So to get back to the second question, no, Quickbooks or other smaller software systems will not support manufacturers focused on growth since they lack the basic shop floor data collection and analytics needed to streamline your business. Manufacturers that wish to remain competitive, and have an optimized business require an ERP system.
Is your company looking to move away from small accounting systems and move to a manufacturing ERP system? Or do you have an ERP system and need to work on optimizing it? We would love to talk with you about how we can work together to make your business run better.
The Prospect has Objections What are the Common Ones & How Do You Handle Them?
Prospect objections arise for different reasons and have different implications on whether you selling anything or not. Some objections will be legitimate, but many times prospects will just make the statement when they’re just trying to brush you off. Below are four common prospects “delay or blow-off” statements and a few suggestions on how to handle them.
“We’re just starting to review our purchasing options”What it means is: Your prospect is in the early stages of their buying/bidding process. They tell you they’re “just looking” because they want to continue to maintain control of their buying process and it’s too early for them to engage with a salesperson right now. Most manufacturing salespeople will take that at face value and allow the prospect to end the conversation. But this is the wrong approach, because the next time you contact them, they’ll most likely provide you a similar answer.A better way to handle the objection might be: To stop selling and acknowledge that if you’re a little early in their buying/bidding process that you’re not trying to sell anything, but you’re just inquiring to what products they might need you to quote on down the road so when they do go out for bid, you’ll be prepared to be of service. A common, but the wrong response is, “I’m glad to hear you’re looking. Here are a dozen reasons I think our products, company, services, etc. would be a great fit for you.”
The correct response accomplishes three (3) things. First, you’ve shown that you listened to the prospect by acknowledging they’re not ready to buy. Many prospects use this delay phrase because they’ve gotten the hard sell too early far too many times before. If you’re polite and calm with your prospect they shouldn’t be afraid to continue the conversation and give you a little more information.
Second, you’ve let the prospect know you’re interested in getting to know them, so you can be helpful and provide a service at a later time. Third, maybe the prospect didn’t think they had other buying options. Providing a quick example of how you’ve helped your customers with a similar approach of getting a list of parts/products earlier to start thinking about Vs when it’s actually out to bid/quote might provide them a viable reason to engage with you further either on your current call or subsequent calls. If you’ve gotten a better understanding of your prospect’s problem, you might tell them, that you’ll follow up your call with some helpful information, not on your company, product or service, but with some information that can be of help to him/her, so they remember the next time you contact them that you’re not one of those salespeople that’s only interested in selling stuff.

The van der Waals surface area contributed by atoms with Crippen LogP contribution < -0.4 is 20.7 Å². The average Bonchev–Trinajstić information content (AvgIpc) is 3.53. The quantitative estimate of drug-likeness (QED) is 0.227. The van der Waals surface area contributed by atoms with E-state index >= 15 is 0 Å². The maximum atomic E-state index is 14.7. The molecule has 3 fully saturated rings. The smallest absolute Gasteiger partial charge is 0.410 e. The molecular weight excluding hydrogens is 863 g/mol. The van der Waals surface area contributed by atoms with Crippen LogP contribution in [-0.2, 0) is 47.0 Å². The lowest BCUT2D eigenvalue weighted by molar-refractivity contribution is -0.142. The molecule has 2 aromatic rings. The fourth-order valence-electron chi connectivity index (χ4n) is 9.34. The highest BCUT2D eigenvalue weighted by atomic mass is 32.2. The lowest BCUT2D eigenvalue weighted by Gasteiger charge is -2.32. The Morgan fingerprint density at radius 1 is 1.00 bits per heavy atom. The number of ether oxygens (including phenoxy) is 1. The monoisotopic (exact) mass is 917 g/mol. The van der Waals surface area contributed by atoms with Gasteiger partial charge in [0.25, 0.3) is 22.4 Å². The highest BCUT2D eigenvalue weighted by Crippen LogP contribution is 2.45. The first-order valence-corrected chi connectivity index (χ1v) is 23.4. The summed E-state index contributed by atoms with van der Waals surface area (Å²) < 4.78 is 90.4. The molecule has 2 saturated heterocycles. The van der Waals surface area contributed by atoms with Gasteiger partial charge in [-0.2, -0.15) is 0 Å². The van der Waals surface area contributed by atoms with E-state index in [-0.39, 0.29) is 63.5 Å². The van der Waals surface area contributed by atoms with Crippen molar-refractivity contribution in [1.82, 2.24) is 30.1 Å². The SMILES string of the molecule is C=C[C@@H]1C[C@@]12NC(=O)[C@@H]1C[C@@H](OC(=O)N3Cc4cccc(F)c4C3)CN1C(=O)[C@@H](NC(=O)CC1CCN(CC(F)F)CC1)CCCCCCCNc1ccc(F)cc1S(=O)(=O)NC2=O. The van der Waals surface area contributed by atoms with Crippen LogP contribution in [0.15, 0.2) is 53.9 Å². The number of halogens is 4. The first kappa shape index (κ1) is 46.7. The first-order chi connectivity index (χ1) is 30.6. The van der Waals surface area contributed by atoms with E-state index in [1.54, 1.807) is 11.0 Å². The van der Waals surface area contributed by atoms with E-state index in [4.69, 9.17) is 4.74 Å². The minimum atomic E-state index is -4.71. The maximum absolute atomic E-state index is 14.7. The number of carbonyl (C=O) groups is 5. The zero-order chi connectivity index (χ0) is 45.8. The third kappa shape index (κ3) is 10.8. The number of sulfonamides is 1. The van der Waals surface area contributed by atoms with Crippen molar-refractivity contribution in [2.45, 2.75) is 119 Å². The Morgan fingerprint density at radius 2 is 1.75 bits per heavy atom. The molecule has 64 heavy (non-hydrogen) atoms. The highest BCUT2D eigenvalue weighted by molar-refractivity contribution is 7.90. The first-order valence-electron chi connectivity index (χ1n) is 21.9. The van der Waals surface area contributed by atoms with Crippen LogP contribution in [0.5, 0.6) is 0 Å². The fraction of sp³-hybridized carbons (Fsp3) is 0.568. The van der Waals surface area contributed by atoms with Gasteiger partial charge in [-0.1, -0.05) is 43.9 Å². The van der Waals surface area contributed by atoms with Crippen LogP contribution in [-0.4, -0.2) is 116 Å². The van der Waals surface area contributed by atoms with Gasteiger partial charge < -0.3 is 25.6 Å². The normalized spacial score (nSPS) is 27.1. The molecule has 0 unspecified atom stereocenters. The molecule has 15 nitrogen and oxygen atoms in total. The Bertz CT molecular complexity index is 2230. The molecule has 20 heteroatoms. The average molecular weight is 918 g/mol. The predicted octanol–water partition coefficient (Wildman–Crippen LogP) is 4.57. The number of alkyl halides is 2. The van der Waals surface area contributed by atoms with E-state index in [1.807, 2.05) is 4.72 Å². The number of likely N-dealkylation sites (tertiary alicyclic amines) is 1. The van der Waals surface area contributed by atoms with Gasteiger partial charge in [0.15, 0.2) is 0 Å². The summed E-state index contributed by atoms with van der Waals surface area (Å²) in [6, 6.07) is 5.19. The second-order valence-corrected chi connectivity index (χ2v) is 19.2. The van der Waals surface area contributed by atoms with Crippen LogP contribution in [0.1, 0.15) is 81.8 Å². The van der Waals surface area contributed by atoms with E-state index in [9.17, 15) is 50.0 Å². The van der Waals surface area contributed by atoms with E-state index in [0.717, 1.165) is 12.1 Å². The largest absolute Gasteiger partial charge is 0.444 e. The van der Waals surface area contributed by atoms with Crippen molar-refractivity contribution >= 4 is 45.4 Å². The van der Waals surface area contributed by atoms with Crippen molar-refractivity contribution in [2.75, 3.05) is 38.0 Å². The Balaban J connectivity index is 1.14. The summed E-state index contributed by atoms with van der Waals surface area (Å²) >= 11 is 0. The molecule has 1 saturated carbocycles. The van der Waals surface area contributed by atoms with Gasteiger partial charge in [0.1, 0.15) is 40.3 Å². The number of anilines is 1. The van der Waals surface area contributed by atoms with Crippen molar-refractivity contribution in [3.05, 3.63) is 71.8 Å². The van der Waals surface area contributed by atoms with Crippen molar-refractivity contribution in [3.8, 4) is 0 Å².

“We’re going with the lowest bid/quote when we make our decision”What it means is: You haven’t established the value of your service, product or company.How to handle it: This objection might come at several points in the sales process but is a common sales objection manufacturing salespeople need to address when it comes up and your prospect is trying to blow you off.
Your job is to show your prospect the value of having them work with you Vs just considering the price. You need to emphasize your value over price. Remember “Value Statements” about your product/service/company need to be specific that can be tied to a dollar equivalent that represents your higher price (i.e. If you work with XYZ manufacturing, because of our cloud ERP system we can provide you an online portal that you can monitor your inventory levels of your product(s) as well as order online which saves you “X” numbers of hours/month, etc. etc. )
“We’re not ready to make a buying decision right now.”What it means is: This objection is commonly heard when a salesperson is trying to close the business. Assuming your prospect has the authority to purchase your product or service and you have thoroughly qualified the opportunity (Budget, Authority, Need and Timeframe (BANT)), this objection means they still might need more information or it could signify that they’re waiting to hear back from your competition.How to handle it: Take a step back. Don’t be defensive. Ask your prospect if you can review their buying process to make sure you haven’t missed any steps to cause the delay? If you’ve taken the time to understand their buying process (which oh, by the way, should resemble your selling process) and documented that process and shared it with your prospect along their buying journey, it might expose the prospect, in a nice way, to provide you information about your competition to gain an edge when it comes time for final negotiations. It might also be noted here if you’re in a competitive situation, ask what points of vendor differentiation your prospect is examining, and provide resources that show why your offering is the best option. If they simply need more information, drill down to the area of your solution they’re still uncertain about.
“Is this your best price?”What it means is: “Can I get a better deal” (i.e. your value statement, above, didn’t help and the price is probably still the primary determining factor of who they’ll buy from.How to handle it: Your prospect’s voice tone is important here. How you respond to this objection depends on your ability to read your prospect. Do they sound like they’re ready to play hardball, or are they asking, because that’s expected in your industry?
You can either give a discount or hold firm. Your product is priced the way it is for a reason, so don’t give away the store! Remember if do go down the path of offering your prospect a discount you need something in exchange for the discount (i.e. a longer-term commitment, a signed contract on the spot, a larger quantity purchase, etc., etc.). There are of course hundreds of other objections or variations of the above objections a manufacturing salesperson hears if they’re selling long enough. The bottom line here is if you take the time to get to know your prospects and thoroughly understand their buying situation (BANT), you should be able to overcome most objections like the ones above; which should result in more sales. Don’t be just another bid or quote.